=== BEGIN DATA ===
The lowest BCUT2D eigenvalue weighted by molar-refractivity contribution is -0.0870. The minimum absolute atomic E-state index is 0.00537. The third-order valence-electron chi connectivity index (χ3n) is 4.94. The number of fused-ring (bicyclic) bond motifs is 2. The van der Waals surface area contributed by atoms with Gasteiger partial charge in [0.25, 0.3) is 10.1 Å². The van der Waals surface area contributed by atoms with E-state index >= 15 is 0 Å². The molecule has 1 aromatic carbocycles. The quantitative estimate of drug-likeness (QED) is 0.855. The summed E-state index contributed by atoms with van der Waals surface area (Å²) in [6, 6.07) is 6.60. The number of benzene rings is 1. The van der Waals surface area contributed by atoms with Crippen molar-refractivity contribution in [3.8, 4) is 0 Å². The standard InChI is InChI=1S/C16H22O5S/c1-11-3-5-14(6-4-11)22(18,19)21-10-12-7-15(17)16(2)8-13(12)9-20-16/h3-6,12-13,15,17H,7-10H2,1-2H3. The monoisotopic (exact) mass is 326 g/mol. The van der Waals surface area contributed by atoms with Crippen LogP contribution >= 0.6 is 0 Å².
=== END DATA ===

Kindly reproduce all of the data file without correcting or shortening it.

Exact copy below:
The lowest BCUT2D eigenvalue weighted by molar-refractivity contribution is -0.0870. The minimum absolute atomic E-state index is 0.00537. The third-order valence-electron chi connectivity index (χ3n) is 4.94. The number of fused-ring (bicyclic) bond motifs is 2. The van der Waals surface area contributed by atoms with Gasteiger partial charge in [0.25, 0.3) is 10.1 Å². The van der Waals surface area contributed by atoms with E-state index >= 15 is 0 Å². The molecule has 1 aromatic carbocycles. The quantitative estimate of drug-likeness (QED) is 0.855. The summed E-state index contributed by atoms with van der Waals surface area (Å²) in [6, 6.07) is 6.60. The number of benzene rings is 1. The van der Waals surface area contributed by atoms with Crippen molar-refractivity contribution in [3.8, 4) is 0 Å². The standard InChI is InChI=1S/C16H22O5S/c1-11-3-5-14(6-4-11)22(18,19)21-10-12-7-15(17)16(2)8-13(12)9-20-16/h3-6,12-13,15,17H,7-10H2,1-2H3. The monoisotopic (exact) mass is 326 g/mol. The van der Waals surface area contributed by atoms with Crippen LogP contribution >= 0.6 is 0 Å².